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U.S. Supreme Court strikes down state law that banned consumer rights violations.

Many credit card issuers, banks and cell phone companies routinely include in the "small print" of their contracts a clause that requires customers to individually contest any dispute through arbitration--often at a remote location and under the auspices of an arbitrator selected by the contract-writing corporation.    Consumer interests have routinely fought these adhesion contracts by demonstrating that they deprive individual customers of the ability to actually have a fair hearing with regard to disputed billings or practices.  The California legislature had adopted a law which held this type of provision "unconscionable" and therefore unenforeceable as a matter of law.  Consumers in California were free to exercise normal civil rights, individually or as a class action, in the event of a dispute.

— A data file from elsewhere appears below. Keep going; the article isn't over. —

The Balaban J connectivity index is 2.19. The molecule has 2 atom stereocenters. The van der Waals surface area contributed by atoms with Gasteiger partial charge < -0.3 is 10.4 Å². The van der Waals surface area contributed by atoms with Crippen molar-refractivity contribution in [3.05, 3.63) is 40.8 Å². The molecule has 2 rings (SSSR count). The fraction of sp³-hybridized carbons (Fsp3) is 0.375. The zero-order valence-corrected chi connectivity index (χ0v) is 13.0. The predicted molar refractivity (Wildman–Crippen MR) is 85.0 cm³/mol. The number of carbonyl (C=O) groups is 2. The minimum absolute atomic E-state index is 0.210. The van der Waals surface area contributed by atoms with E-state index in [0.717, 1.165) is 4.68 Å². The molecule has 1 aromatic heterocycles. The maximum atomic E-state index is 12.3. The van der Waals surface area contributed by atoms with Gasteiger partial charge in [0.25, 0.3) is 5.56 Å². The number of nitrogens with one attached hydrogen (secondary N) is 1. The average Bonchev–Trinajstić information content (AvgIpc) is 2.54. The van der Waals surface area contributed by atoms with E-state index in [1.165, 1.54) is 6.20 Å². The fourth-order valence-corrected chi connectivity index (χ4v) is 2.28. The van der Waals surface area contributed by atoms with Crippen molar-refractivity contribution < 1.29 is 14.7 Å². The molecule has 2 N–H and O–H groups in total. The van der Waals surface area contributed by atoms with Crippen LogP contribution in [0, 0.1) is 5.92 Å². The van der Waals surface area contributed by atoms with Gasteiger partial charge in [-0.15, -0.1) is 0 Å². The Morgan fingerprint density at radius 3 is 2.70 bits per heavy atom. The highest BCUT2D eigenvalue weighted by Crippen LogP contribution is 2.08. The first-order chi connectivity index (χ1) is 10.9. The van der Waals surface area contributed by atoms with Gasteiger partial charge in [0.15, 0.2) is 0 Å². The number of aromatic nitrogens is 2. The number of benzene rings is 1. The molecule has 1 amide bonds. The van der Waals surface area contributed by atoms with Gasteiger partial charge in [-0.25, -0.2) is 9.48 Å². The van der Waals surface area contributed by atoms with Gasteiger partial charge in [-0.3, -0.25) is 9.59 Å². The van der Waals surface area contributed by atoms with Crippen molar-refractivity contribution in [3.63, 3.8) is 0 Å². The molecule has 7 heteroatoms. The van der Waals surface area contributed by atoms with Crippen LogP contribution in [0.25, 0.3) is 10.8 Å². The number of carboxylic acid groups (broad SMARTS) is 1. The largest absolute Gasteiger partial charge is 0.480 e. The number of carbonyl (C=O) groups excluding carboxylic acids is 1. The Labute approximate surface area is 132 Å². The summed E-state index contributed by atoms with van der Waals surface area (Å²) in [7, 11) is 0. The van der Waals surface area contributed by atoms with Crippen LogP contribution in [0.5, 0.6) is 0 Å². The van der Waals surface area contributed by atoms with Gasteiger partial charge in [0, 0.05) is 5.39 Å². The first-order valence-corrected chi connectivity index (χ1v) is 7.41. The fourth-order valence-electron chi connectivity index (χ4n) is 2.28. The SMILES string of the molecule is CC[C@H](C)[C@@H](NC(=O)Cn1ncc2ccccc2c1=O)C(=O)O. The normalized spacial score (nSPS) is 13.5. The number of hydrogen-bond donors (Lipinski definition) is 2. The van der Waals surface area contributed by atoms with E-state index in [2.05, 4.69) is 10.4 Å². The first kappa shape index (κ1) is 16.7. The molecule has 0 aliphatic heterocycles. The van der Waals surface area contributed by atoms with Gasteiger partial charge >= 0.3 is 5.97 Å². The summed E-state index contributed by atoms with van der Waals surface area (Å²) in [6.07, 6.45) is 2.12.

This week the conservative, activist majority of the U.S. Supreme Court invalidated the California law and held that states may not provide this form of consumer protection to their citizens.  The case is A T & T Mbility LLC v. Concepcion, and Justice Antonin Scalia wrote the majority opinion.


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